I shudder to think what your views on tuna salad might be.

  233. 233
    jomike says:

    Braunschweiger, aka “liver sausage.” Swear to god I can feel my cholesterol rise as I eat it. Nobody else in the house will go near it, which is perfect because I don’t eat it often. Zero chance somebody will raid my stash and piss me off.

  234. 234
    cmm says:

    Liverwurst. Scrapple. Two things I hated to see come out of the grocery bags into our fridge growing up. Liverwurst in particular stinks and would make all the other lunch meat taste like it.

  235. 235
    cmm says:

    Liverwurst. Scrapple. Two things I hated to see come out of the grocery bags into our fridge growing up. Liverwurst in particular stinks and would make all the other lunch meat taste like it.

  236. 236
    JR in WV says:

    @JGabriel:

    Dude, Thai fish sauce is identical to garam, is available in most large grocery stores for about $4 a bottle. You don’t even have to refrigerate it!

    It provides much umami flavor to any savory dish, from veggie soup to pad Thai noodles.

  237. 237
    Thymezone says:

    Miracle Whip? Not even close. The most disgusting thing in your grocery store is Hormel canned chili.

  238. 238
    Tim in SF says:

    I love mayonnaise and frequently make my own. I can’t make Miracle Whip because I don’t have a chemical factory or a bone-rendering plant in my kitchen. So, fuck Miracle Whip.

    Cheeze Whiz is acceptable on cheesesteaks, but nowhere else.

    Cow’s tongue is great in a sandwich.

    Pigs feet and head cheese are poverty food. No thanks.

  239. 239
    Betty Cracker says:

    @seaboogie: I make my own mayo using Meyer lemons from the yard and eggs from my own hens, plus good quality olive oil. It is awesome and wholly unlike (and superior to) store-bought mayo. I also enjoy the process of making the mayo: I use a blender stick in a jar, and it’s like alchemy!

  240. 240
    Betty Cracker says:

    This doesn’t count as food, but the most disgusting product ever is that doughy-looking crap sold to lure fish. My granny and I were purchasing fishing supplies once, and I opened a tub of that stuff, took a whiff and heaved my guts out, right in the middle of K-Mart or wherever we were. Granny found it amusing.

  241. 241
    linda says:

    @seaboogie: I wouldn’t eat the pickled eggs at some strange bar, but home made ones are the bomb.

    While pickled pigs feet and head cheese were staples in our home because Dad loved them, I could never warm up to czarnina (duck blood soup with noodles and dried fruit) or kieshka (blood sausage).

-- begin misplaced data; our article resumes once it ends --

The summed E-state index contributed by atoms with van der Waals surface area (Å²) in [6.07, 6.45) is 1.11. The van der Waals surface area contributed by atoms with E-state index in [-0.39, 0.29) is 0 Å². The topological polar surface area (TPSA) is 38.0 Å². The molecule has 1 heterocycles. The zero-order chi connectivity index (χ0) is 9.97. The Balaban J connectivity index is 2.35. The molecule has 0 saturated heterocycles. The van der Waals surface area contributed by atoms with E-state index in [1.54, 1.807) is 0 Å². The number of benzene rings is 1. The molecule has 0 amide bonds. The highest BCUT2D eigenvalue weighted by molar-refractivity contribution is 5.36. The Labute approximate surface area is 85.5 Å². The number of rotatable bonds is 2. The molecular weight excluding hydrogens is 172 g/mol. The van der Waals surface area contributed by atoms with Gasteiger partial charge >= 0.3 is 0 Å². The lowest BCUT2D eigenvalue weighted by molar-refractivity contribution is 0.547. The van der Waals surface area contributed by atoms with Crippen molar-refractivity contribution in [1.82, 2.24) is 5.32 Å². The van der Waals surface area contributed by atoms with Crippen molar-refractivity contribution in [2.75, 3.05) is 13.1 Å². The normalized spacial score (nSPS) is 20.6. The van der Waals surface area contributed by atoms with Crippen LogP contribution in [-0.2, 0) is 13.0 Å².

242. 242
    Montarvillois says:

    @Belafon: Was that “cheese” Velveeta?

  243. 243
    becca says:

    Congealed salads and vie-annie sausages.

    Buttermilk and saltines mushed in a glass.

    Banana pudding left in the fridge for a week.

    Cream of wheat.

  244. 244
    ixnay says:

    @Beatrice:

    The only good use for Easy-Cheese is to give a pill to a dog. Spoon, small dollop of E-C, pill, another small dollop: 80% of the time, the pill goes right down, and you have not had to put your hand in the dog’s mouth. A little softer than peanut butter, but plenty sticky.

  245. 245
    Booger says:

    @Gin & Tonic: “I’ve got some here in the glove compartment.”

  246. 246
    different-church-lady says:

    That’s easy: gross domestic product

  247. 247
    Betty Cracker says:

    @ixnay: It also attracts little tropical fish — they love spray cheese! It’s a good way to ensure you get nice photos while snorkeling on a reef — just spray EC and watch the fishes school up!

  248. 248
    MomSense says:

    I can’t believe no one has offered Crisco! It’s vile and it is in so many things. They just add killer amounts of salt and sugar to camouflage how nasty it is.

  249. 249
    Svensker says:

    @MikeJ:

    Have you ever had Heinz Salad Cream?

    The Brits really know how to name ’em, don’t they?

    Had a friend from the South stay with me in So Cal one year and she made tuna salad — with Miracle Whip and chopped hardboiled eggs. But she was upset she couldn’t find “salad chunks.” What the hell are “salad chunks”? I asked. You’ve never heard of salad chunks? said she. Why, they’re chunks of sweet pickle to put in tuna salad.

    She made do with chopping her own.

    The “salad” looked like somebody’d lost a 3-day-old 7-11 sandwich after a night partying with the Ford Bros.

  250. 250
    Bex says:

    @normal liberal: I have a recipe for cinnamon pudding. Grape jelly isn’t in it, but in the directions it says to pour syrup over the mixture before baking. Let me know if you want the whole recipe.

  251. 251
    wil says:

    I once got three-quarters of the way through a Durian smoothie. I did my best, but had to throw the rest out. It wasn’t the taste, which wasn’t bad, but the scent that got in my throat and nostrils and stayed there hours after I’d tossed the smoothie in the trash.

    At the time I described it as: “Take a dead mouse, leave it on a sunny road for a day or two, then throw it in a blender with some vomit.”

    Anybody saying anything bad about fish sauce just hasn’t learned how to use it and how great it is. If you’ve eaten Thai or Vietnamese food, you had fish sauce whether you knew it or not. I use it all the time in cooking and as a condiment, sometimes mixed with lime, garlic and peppers, sometimes just on its own.